How to Confidently Lead Your First Fundraise

Entrepreneurs in Meeting

When you’re raising money for the first time, it can feel like a daunting task. You want to make sure that you present yourself and your business in the best light possible, and that you can answer any question that potential investors might ask. Most finance leaders obtain their first CFO role in an ambitious early-stage company with significant fundraising requirements. The chances are that you have minimal fundraising experience and want to do everything you can to ensure a successful fundraise. In this blog post, we’ll give you some tips on how to confidently lead your first fundraise and secure a great deal for your company.

The key challenges

There are many challenges when leading your first fundraising round. Finance leaders often struggle to build financial models capable of withstanding the scrutiny of investors, determine reliable business valuations for non-listed companies, and create robust pitch documents that generate excitement from your target investors.

Interacting with potential investors can be tough, especially those with minimal knowledge of your company. You need to quickly build trusted relationships and enthusiasm towards your business, whilst anticipating their likely concerns. Their industry knowledge and M&A insights may lead to different perspectives on market dynamics, potential disrupters, and key drivers within your sector.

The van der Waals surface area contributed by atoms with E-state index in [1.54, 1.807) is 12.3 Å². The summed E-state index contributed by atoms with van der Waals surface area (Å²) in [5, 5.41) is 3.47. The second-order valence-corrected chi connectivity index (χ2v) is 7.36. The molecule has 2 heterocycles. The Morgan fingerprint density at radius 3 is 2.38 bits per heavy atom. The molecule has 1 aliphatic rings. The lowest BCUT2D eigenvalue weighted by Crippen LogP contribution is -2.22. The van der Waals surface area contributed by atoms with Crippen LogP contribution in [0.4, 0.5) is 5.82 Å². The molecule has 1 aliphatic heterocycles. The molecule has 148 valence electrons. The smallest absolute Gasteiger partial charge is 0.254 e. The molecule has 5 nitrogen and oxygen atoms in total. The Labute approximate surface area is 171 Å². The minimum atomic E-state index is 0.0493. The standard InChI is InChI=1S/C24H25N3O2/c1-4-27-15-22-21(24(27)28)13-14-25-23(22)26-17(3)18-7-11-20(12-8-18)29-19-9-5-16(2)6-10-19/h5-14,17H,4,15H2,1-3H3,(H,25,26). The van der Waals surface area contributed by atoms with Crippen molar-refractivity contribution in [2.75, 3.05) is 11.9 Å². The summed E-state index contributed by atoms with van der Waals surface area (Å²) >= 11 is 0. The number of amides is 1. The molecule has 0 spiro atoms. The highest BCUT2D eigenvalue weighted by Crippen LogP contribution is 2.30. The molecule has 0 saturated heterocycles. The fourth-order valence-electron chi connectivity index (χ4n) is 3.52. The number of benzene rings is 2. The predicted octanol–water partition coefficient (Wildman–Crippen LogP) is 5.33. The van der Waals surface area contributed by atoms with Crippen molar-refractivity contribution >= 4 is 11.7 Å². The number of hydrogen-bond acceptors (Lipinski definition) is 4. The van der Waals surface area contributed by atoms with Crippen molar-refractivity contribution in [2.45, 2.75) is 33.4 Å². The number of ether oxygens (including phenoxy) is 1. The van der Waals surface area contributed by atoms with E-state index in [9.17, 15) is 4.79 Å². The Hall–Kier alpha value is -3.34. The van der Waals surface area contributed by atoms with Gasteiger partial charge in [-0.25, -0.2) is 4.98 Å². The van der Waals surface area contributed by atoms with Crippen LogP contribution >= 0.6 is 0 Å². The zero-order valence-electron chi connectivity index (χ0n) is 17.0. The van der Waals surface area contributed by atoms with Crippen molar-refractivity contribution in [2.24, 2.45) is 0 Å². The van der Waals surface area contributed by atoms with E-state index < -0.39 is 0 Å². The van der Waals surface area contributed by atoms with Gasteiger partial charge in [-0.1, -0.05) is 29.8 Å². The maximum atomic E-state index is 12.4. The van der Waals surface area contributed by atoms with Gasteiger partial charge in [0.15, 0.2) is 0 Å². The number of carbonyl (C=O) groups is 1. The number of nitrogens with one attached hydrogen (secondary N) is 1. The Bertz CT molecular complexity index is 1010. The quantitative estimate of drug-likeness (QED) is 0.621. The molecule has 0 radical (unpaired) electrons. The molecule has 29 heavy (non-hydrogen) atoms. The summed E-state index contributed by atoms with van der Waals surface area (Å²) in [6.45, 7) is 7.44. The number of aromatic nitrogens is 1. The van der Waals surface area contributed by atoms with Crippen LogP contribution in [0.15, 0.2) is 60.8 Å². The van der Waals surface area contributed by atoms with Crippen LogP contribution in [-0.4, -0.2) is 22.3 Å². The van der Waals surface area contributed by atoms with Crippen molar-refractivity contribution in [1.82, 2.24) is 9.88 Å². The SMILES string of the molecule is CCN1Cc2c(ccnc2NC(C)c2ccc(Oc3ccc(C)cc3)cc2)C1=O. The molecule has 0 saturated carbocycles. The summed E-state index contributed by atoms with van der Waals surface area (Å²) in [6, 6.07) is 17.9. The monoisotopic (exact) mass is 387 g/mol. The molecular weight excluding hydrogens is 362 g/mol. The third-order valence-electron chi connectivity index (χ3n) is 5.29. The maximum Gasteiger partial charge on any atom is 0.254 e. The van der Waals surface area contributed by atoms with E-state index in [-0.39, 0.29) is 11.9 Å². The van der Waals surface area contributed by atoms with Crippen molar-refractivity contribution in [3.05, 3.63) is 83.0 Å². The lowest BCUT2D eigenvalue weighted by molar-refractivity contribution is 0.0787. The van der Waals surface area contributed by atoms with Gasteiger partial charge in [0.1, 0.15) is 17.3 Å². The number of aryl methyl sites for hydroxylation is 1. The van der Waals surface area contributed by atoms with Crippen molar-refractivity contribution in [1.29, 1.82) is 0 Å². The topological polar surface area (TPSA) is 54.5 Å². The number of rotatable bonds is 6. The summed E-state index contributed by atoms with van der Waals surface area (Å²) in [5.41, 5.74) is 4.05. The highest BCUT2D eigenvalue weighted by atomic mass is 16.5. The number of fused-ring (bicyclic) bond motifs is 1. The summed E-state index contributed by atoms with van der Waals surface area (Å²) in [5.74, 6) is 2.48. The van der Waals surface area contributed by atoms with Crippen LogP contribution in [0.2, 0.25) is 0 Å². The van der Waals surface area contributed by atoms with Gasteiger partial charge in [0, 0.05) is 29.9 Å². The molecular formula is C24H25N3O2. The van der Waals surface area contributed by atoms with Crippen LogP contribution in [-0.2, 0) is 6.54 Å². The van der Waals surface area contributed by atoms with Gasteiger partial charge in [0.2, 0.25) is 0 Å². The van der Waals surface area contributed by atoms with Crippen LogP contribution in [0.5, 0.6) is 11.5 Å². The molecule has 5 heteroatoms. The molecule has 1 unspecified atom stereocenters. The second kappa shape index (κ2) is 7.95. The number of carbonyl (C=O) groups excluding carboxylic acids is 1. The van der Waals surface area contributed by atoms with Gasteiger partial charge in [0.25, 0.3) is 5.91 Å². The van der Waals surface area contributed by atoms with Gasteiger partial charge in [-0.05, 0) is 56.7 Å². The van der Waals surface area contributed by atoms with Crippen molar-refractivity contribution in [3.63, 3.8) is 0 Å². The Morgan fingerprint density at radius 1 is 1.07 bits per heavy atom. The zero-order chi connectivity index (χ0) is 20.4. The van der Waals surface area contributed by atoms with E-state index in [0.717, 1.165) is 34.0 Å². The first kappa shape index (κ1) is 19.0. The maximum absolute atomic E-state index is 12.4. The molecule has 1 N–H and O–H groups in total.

Leading the deal process is extremely time-consuming and involves juggling multiple parties whilst trying to remain focused on business as usual. You may miss your ongoing financial targets whilst feeling overwhelmed with tasks during due diligence. When negotiating deal terms and reviewing the contractual clauses, you may get lost in industry jargon and fail to recognise the impact of important legal clauses and deal mechanisms.

Some helpful tips

Here are ten tips from the GrowCFO community to help you confidently lead your first fundraise:

Planning the deal

Before you start fundraising, do your research and understand the process. Determine your company valuation, how much money you must raise to achieve your business goals and what kind of investors are the best fit for your company. Be aware of what other companies in your space have raised and how much investors are willing to invest. Be realistic about the amount of money your company needs and don’t ask for too little or too much.

When it comes to raising money, you want to make sure that your financial models are robust and can withstand scrutiny from potential investors. This means building a model that is clear, concise, and easy to understand. You also want to make sure that you have enough supporting documentation to back up your claims.

Appoint the best professional advisors that you can afford with strong experience of similar fundraising deals in your sector and trusted relationships with your target investors. These advisors will be able to help you navigate through the fundraising process and give you valuable advice on how to secure a great deal for your company.

Pitching to investors

Create a powerful investor pitch document that is clear, concise and persuasive. It should include the key information about your business and how you plan to use the investment. This is your opportunity to show potential investors what your company is all about and to get them excited about its potential.